*  Copyright (c) 2010 HiTechnic
*  with modifications by Matthew Richardson
*  matthewrichardson37<at>gmail.com
*  https://mattallen37.wordpress.com/
*  October 31 2011
*
*  You may use this code as you wish, provided you give credit where it's due.
*
*  NXShield dIMU based Segway program.
*/

#include <Wire.h>
#include <NXShield.h>
#include <dIMUGyro.h>
#include <HTIRR.h>

#define AXIS_USED    0 //x=0, y=1, z=2
#define dIMU_Gyro_Range DIMU_GYRO_RANGE_250

//=====================================================================
// Balancing constants
//
// These are the constants used to maintain balance.
//
// Loop wait time.  WAIT_TIME is the time in ms passed to the
// Wait command.
#define WAIT_TIME    15

// Size of wheel / 56 = WHEEL_RATIO
// Wheel ratio is relative size compared to NXT 1.0 wheels
// For the NXT 1.0 wheels (56x26) use:           1.0
// For the NXT 2.0 wheels (43.2x22) use:         0.7
// For the big white RCX wheels (81.6x15) use:   1.4
//                       X large 94.8
#define WHEEL_RATIO_NXT1    1.0                                   //1.0
#define WHEEL_RATIO_NXT2    0.77142857142857142857142857142857    //0.8
#define WHEEL_RATIO_RCX     1.457//1428571428571428571428571429     //1.4
#define WHEEL_RATIO_X_LARGE 1.6928571428571428571428571428571     //1.5

// These are the main four balance constants, only the gyro
// constants are relative to the wheel size.  KPOS and KSPEED
// are self-relative to the wheel size.
float KGYROANGLE = 18;    //Defaults, but can be adjusted by the PF remote
float KGYROSPEED = 1.35;  //       ''
#define KPOS        0.07
#define KSPEED      0.1

// This constant aids in drive control.  When the robot starts
// moving because of user control, this constant helps get the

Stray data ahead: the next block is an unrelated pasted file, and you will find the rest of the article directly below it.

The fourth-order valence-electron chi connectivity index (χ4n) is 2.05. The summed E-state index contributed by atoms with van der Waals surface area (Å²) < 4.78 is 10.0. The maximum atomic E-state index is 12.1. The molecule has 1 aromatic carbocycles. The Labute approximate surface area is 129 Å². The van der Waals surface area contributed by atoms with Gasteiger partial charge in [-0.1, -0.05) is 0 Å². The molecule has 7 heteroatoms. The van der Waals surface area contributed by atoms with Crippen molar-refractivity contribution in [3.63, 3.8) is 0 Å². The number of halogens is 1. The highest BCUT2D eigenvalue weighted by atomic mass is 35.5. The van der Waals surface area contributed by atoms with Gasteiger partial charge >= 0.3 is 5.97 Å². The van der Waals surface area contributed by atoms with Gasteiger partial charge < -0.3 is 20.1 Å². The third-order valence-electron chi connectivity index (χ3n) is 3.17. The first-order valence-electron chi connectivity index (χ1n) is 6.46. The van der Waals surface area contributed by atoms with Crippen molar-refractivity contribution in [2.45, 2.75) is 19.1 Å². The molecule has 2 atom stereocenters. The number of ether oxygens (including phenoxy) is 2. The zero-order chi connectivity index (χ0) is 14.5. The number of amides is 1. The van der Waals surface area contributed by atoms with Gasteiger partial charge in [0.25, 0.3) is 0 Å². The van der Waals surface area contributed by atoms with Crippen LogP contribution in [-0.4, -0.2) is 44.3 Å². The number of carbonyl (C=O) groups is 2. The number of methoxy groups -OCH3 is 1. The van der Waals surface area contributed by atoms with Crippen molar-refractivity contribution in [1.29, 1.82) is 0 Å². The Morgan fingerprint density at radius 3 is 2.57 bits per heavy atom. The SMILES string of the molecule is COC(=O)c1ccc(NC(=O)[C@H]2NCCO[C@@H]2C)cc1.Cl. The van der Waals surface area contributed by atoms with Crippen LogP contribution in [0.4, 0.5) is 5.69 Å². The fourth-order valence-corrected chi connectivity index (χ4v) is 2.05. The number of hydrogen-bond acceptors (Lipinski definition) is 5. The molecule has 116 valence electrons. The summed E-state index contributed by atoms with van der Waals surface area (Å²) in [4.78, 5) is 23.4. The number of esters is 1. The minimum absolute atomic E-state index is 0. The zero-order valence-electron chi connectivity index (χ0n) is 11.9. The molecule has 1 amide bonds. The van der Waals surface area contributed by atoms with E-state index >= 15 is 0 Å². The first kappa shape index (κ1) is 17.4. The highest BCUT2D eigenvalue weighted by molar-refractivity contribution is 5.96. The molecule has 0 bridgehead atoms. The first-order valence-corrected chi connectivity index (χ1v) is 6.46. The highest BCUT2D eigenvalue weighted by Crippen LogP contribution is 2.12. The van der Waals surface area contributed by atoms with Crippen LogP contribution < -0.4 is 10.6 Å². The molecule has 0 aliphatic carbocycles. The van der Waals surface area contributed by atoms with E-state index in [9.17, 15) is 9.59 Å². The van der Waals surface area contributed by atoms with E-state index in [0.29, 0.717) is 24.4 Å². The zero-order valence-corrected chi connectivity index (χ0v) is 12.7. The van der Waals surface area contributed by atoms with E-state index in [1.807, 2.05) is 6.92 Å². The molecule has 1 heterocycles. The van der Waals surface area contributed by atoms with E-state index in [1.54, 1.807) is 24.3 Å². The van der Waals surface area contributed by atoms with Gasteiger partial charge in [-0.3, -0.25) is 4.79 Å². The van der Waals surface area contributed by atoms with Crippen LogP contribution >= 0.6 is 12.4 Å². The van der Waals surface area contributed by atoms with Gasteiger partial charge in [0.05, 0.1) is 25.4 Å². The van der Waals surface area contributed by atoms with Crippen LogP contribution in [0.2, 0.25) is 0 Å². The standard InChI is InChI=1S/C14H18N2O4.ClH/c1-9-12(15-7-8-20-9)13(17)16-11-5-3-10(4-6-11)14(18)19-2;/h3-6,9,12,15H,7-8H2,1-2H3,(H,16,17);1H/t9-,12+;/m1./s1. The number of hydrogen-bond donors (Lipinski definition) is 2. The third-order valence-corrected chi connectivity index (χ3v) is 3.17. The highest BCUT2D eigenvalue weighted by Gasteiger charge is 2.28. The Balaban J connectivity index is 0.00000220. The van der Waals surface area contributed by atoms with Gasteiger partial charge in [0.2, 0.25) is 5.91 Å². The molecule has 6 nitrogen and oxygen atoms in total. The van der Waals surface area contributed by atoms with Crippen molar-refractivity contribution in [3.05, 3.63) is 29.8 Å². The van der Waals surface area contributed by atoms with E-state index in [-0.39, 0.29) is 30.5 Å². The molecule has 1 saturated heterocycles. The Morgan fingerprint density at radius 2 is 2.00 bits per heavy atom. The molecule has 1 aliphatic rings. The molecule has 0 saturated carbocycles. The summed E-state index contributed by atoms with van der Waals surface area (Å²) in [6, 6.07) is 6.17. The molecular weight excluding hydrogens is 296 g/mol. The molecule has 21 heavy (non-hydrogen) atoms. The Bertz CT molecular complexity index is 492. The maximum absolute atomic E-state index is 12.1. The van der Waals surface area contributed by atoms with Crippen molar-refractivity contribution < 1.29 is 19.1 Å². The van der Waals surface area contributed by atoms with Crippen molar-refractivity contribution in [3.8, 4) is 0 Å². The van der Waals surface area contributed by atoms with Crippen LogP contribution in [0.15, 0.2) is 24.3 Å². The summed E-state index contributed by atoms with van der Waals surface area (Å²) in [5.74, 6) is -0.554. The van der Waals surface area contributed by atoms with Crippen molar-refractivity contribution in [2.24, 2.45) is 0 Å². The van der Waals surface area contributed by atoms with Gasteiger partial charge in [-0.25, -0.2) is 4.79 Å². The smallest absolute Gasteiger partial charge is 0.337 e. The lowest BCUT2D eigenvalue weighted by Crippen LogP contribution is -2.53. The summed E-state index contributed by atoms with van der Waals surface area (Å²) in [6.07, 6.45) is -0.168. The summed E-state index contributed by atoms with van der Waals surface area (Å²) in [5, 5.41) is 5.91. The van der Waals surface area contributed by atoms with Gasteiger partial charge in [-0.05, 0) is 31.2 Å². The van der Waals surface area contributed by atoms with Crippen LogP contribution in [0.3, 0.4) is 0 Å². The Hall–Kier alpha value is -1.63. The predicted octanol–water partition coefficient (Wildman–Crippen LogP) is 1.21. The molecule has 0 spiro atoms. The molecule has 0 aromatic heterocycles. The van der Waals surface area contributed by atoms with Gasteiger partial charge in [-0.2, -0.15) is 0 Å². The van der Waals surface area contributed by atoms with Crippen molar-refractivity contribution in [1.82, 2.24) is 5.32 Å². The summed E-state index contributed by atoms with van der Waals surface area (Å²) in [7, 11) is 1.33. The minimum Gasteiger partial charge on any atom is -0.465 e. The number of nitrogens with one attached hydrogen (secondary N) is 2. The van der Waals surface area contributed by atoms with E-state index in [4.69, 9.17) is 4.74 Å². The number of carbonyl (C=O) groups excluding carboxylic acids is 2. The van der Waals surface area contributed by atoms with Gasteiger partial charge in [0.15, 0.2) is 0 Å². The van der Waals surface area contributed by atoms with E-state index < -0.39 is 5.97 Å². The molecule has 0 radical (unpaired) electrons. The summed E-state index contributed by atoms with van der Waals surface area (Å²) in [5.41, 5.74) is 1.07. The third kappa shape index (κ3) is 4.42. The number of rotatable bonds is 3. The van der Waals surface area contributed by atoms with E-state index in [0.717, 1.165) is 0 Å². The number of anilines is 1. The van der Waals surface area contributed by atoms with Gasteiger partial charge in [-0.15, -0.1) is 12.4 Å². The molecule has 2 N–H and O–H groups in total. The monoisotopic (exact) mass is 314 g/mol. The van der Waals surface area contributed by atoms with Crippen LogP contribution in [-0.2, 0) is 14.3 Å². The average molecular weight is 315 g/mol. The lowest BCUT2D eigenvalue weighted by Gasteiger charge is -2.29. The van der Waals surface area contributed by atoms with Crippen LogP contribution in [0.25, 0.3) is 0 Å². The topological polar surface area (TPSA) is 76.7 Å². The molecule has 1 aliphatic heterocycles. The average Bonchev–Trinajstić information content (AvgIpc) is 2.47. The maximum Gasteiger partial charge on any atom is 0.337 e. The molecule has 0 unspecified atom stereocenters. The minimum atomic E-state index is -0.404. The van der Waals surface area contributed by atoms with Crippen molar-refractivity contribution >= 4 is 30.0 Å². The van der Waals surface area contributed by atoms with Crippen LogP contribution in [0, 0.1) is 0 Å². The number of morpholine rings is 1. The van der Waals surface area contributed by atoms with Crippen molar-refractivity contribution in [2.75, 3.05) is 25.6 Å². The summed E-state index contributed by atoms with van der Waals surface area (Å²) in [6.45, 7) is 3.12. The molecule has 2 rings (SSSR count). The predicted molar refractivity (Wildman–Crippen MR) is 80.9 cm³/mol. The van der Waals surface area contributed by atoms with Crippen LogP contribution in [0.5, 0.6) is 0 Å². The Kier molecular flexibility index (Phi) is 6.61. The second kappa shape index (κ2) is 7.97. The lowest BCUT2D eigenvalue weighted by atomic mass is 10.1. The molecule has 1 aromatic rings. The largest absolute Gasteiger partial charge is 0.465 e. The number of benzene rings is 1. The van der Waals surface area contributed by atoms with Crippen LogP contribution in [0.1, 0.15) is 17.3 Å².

// robot leaning in the right direction.  Similarly, it helps
// bring robot to a stop when stopping.
#define KDRIVE      -0.02

// Power differential used for steering based on difference of
// target steering and actual motor difference.
#define KSTEER      0.25

// Gyro offset control
// The gyro sensor will drift with time.  This constant is used in a
// simple long term averaging to adjust for this drift.
// Every time through the loop, the current gyro sensor value is
// averaged into the gyro offset weighted according to this constant.
#define EMAOFFSET 0.0005

// If robot power is saturated (over +/- 100) for over this time limit
// then robot must have fallen.  In milliseconds.
#define TIME_FALL_LIMIT     2000

//---------------------------------------------------------------------
// IR Control constants
#define CONTROL_WAIT 25

// To use a different IR channel, chage these constants
#define IR_LEFT           HT_CH1_A
#define IR_RIGHT          HT_CH1_B

// This constant is in degrees/second for maximum speed.  Note that
// position and speed are measured as the sum of the two motors, in
// other words, 600 would actually be 300 degrees/second for each
// motor.
#define CONTROL_SPEED  600.0

//=====================================================================
// Global variables
//
// These variables are used to control the movement of the robot.  Both